“When it started getting lighter, the crickets were there, and the birds started singing. It was really crazy,” she said. “I'm sad it's over.”

From there, the eclipse continued, making its way into the northeastern United States.

For some, the solar phenomenon was marked by a personal milestone, as hundreds of Americans joined one of the many mass wedding parties spread across the path of totality.

Image source, Getty Images

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A couple participated in a mass wedding in Arkansas

In Russellville, Arkansas, 300 couples from across the country signed up and said “I do” before the sky turned black. As the sky brightened, the group cut wedding cakes and danced — all part of the Total Eclipse of the Heart festival.

Following the moon in one state, in Elsinore, Missouri, was amateur astronomer Darcy Howard, who drove from her home in central Arkansas to make sure bad weather didn't obstruct her view.

She had witnessed many eclipses before today, two of them total, one annular, and two partial. “Everyone has their own fingerprint,” she said.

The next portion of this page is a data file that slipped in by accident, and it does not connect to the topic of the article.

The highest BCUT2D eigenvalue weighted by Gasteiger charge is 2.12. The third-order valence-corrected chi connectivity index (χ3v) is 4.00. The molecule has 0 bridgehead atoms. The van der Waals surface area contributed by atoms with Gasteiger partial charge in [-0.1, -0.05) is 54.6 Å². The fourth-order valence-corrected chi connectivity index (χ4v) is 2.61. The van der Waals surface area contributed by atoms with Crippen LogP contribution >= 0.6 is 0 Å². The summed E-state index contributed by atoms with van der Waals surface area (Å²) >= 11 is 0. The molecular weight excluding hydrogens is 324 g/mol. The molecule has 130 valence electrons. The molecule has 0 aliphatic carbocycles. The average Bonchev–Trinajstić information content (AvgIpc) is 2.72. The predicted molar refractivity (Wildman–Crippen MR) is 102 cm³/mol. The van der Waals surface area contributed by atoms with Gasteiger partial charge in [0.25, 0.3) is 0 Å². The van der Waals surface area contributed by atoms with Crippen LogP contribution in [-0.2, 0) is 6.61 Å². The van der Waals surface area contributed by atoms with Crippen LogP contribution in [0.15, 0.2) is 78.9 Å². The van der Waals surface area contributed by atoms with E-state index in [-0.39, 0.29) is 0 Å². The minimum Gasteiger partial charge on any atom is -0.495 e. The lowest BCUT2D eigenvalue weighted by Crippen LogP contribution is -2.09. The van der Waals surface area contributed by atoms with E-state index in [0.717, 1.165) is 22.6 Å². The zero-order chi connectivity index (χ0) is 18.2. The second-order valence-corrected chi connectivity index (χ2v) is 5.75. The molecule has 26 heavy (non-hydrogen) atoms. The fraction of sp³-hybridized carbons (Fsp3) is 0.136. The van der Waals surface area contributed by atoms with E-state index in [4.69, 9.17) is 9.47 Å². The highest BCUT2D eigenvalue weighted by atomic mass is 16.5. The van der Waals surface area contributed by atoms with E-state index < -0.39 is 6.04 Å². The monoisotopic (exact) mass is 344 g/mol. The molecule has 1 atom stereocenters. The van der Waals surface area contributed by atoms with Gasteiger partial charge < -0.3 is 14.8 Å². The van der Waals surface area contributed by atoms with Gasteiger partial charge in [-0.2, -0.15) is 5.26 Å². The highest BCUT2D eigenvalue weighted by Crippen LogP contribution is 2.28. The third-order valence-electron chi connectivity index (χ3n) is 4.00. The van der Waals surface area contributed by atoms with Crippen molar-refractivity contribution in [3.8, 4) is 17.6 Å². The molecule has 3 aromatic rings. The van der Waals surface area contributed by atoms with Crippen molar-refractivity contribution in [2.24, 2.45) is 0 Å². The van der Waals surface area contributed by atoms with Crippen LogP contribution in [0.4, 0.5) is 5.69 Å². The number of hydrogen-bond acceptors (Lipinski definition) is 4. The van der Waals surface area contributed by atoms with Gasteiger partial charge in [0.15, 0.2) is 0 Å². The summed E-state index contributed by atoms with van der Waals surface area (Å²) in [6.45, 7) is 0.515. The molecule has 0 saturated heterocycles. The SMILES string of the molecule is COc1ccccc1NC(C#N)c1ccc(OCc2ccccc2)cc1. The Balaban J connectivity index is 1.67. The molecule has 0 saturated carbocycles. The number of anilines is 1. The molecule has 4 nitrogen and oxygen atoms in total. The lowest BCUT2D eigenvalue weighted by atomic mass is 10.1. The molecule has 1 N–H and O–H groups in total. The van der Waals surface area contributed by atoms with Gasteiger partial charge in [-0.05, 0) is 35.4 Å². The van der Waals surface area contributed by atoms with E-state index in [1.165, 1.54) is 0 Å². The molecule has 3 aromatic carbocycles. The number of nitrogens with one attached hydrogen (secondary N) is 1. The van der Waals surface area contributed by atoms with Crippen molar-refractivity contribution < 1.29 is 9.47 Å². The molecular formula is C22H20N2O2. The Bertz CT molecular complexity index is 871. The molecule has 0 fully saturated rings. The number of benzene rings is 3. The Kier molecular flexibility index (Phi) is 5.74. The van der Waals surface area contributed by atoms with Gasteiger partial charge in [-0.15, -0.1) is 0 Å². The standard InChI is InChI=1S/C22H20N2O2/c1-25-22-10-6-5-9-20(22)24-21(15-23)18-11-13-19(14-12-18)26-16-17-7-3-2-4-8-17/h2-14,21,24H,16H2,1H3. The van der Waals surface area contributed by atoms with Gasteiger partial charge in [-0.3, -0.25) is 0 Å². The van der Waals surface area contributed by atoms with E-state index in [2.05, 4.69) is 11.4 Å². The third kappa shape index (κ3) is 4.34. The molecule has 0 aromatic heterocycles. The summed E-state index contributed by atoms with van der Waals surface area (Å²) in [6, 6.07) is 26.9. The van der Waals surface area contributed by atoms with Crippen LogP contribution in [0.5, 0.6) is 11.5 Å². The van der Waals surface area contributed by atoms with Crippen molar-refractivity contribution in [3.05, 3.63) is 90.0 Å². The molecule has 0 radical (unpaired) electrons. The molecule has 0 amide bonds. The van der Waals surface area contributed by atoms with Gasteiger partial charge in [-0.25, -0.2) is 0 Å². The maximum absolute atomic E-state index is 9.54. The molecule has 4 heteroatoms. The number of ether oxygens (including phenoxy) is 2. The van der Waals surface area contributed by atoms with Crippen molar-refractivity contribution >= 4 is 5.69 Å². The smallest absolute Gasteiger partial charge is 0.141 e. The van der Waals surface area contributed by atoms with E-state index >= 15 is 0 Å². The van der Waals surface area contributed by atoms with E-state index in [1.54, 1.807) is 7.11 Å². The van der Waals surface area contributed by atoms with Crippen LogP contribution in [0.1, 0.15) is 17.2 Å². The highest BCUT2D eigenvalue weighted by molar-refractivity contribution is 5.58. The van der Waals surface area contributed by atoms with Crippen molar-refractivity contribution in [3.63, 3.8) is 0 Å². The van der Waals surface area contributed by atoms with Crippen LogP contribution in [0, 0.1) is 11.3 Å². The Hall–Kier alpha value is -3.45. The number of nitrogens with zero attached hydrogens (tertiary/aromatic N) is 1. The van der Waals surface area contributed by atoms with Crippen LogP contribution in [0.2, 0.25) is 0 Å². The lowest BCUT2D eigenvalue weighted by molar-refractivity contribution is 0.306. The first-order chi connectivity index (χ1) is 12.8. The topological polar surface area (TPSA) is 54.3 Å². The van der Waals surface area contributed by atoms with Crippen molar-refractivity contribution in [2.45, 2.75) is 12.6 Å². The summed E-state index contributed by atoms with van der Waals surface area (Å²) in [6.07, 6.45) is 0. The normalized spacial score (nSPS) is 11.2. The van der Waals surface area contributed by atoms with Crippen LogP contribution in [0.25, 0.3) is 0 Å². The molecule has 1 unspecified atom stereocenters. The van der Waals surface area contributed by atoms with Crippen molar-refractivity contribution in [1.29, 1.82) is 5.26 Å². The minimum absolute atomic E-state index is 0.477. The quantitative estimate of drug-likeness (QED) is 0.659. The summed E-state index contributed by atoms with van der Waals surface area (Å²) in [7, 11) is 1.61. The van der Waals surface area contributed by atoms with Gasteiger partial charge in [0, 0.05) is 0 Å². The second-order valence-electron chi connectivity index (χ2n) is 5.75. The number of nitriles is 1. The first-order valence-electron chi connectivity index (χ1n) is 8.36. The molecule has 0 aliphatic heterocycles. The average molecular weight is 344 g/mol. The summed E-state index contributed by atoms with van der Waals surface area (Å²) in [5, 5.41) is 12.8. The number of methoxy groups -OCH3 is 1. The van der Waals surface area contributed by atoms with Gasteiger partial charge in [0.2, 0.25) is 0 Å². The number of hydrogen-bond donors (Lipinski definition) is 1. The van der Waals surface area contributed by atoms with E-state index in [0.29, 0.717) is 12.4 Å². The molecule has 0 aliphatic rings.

Ms Howard said today's total eclipse, at around 13:56 local time (18:56 GMT), brought a “strange aurora”, with dark colors spreading along the horizon. The wreath was almost as bright as the full moon. “The otherworldly feeling was everywhere,” she said.

The 70-year-old has loved the universe since her childhood, ever since her father showed her the Big Dipper, the North Star and the Milky Way, and bought her her first telescope.

“I was hooked,” she said. “I can look through a telescope and see Jupiter…I can see Saturn. And when I see that in space, I know all is well in the world.”

Image source, Getty Images

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Where it all began: Children watch on the beach in Mazatlan, Mexico, the first place to experience a total eclipse

By 15:13 local time (20:13 GMT), the total eclipse had plunged the Midwestern state of Ohio into darkness.

In Cleveland, where eclipse observers enjoyed clear skies, the sun's corona was clearly visible, a magnificent halo surrounding the moon.

The stars appeared at midday, a spectacle met with cheers and fireworks, on New Year's Eve in mid-April.

Not many major American cities were lucky enough to be in the path of the total eclipse, but the views were still stunning. In New York, hundreds of people crowded the observation deck of the Edge skyscraper in Manhattan to see what they could see.